The court mentioned “one Election Commissioner opting out of the commission,” but did not name anyone; and stated that “every administration appoints a yes man.”
New Delhi, India – Concerning the independence of India’s top election body, the Supreme Court issued a pointed “hypothesis” to the central government today: “Do you think the Election Commissioner… if he’s asked to take on none less than the Prime Minister — just as an example — and he doesn’t come around to doing it: Will it not be a case of complete breakdown of the system?”
It stated that the Election Commission is “suppose to be entirely isolate,” and that the government had mentioned nominating a “man of character.” “Character is made up of several components… one specific trait required is independence,” it said.
It went on to say that “one of the Election Commissioners, in fact, resigned.” The court did not take names, instead saying that the appointment procedure needed “a wider body” than just the union cabinet to make decisions on names. “Change is desperately need.”
The poll body currently comprises one chief and two additional commissioners drawn from the civil service.
Arun Goel’s most recent appointment
Later, the court requested that the Centre submit the documentation pertaining to the appointment of Election Commissioner Arun Goel in order to investigate any “hanky panky,” as he had only recently been granted voluntary retirement from service. Prashant Bhushan, arguing for one of the petitioners, urged the court to look into it further.
In requesting the file, the court rejected the government’s argument that because the court is dealing with the broader issue of appointment processes, it cannot look at individual cases. The bench state that it began hearing the case last Thursday and that Mr Goel’s appointment was made after that, on November 19; thus, it wants to know what prompted the action.
The five-judge Constitution bench, presided over by Justice KM Joseph, has been considering petitions calling for changes to the method of appointing election commissioners. It has stated that “every administration picks a yes man” as the head of the poll body, “regardless of the party [in power].”
The court has previously stated that Article 324 of the Constitution, which addresses the appointment of election commissioners, does not specify the mechanism for doing so. This Article mentions Parliament passing legislation to establish the procedure, although that hasn’t happened in the last 72 years.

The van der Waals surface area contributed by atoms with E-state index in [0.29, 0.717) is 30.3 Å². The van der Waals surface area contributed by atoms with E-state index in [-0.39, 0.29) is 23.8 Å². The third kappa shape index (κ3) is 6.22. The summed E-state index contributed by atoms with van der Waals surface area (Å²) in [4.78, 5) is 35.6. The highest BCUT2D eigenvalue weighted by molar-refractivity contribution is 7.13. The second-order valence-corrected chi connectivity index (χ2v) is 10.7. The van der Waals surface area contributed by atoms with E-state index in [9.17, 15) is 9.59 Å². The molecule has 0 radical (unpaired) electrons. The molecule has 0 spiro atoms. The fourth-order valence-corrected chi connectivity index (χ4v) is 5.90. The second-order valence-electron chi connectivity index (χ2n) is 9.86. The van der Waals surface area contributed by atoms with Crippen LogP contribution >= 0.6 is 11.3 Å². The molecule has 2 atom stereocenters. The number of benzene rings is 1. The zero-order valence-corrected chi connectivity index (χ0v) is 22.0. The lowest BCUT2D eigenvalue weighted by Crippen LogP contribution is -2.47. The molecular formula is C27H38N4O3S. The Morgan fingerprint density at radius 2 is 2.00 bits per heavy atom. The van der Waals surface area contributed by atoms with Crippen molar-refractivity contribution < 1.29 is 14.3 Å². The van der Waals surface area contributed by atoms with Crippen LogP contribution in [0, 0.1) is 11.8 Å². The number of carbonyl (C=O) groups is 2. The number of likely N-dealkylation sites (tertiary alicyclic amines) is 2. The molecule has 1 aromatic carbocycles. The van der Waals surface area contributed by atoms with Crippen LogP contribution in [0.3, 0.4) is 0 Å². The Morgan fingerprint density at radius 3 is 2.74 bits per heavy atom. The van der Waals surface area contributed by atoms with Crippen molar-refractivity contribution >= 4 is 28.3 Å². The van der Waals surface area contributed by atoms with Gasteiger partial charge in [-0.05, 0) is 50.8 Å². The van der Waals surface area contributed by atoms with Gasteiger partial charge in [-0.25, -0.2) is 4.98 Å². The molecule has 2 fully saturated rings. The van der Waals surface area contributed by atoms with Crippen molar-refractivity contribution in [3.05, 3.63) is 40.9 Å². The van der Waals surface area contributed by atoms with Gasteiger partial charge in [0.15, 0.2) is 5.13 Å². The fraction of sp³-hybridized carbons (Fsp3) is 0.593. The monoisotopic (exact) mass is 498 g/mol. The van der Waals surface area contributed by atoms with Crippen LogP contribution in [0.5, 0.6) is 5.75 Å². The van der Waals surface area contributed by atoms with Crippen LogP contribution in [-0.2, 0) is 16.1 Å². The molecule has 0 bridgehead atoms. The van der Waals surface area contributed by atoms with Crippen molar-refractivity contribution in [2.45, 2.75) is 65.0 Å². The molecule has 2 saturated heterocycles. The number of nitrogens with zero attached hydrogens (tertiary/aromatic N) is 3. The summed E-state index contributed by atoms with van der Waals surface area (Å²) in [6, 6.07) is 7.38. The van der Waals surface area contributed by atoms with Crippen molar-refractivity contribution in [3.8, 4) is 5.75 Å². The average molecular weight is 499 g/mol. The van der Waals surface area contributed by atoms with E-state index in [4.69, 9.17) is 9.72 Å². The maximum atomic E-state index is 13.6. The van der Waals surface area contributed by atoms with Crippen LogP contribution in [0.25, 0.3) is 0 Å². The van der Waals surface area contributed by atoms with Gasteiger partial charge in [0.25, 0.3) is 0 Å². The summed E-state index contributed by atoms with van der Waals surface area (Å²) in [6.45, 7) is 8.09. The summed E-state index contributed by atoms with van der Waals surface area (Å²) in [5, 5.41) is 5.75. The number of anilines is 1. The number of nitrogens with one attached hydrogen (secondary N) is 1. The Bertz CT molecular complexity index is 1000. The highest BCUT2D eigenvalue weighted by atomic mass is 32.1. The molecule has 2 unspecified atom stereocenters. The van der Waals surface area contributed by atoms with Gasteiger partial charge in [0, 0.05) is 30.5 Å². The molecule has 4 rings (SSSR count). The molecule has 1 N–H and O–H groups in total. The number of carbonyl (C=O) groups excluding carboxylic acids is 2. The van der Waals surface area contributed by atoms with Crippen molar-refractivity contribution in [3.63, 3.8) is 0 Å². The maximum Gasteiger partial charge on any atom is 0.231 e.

The government claims that no one can ‘go rogue.’
“Strange instances cannot be grounds for the court to intervene,” the government’s lawyer argued. Our goal is to maintain the position.”
“First, a list of all senior bureaucrats is compile. “And then the list is transmit to the Law Ministry, which then forwards it to the Prime Minister,” the lawyer continued, adding, “We need to determine how far the court can become involved in this process.” The current system is functioning properly, and there is no reason for the court to intervene in this matter.”
The court emphasized that it was not stating the system was flawed. “A clear mechanism should be in place,” it stated.
The court also rejected the Centre’s claim that appointments are “always based on seniority” and that tenure is “usually 5 years.”
When the court was ask why the pool of candidates is so small, “”Only civil officials,” the government responded, “that’s the convention.” How can we not do so? Can we conduct a national candidate poll? It’s not possible.”
The government lawyer continue, “The court cannot intervene in the system because we cannot show how the appointment was made in every single case. You must include examples of when anything went wrong. Interference from the court is not require base solely on likelihood, apprehension, or anxiety.”
The government also claimed, citing the system’s sheer size, that “the entire mechanism does not permit that somebody could go rogue.”
‘Someone like TN Seshan,’ he says.
The court, which declare yesterday that a Chief Election Commissioner like TN Seshan, known for vigorous election reforms from 1990 to 1996, should be appoint, has pressing on a “system” for poll body appointments. The administration has invoked a 1991 legislation and previous appointment conventions to nominate an officer to the President, who ultimately chooses one.
The Centre has fiercely opposed calls for a collegium-style system for selecting election commissioners, such as senior-most judges recommending judges. According to the government, any such attempt would amount to changing the Constitution.
However, the court has said that no CEC has served a full six-year term since 2004. There were six CECs during the UPA’s 10-year tenure, and eight during the NDA’s eight-year rule. “The government is giving the ECs and CECs such a shortened tenure that they are doing its bidding,” the court stated.
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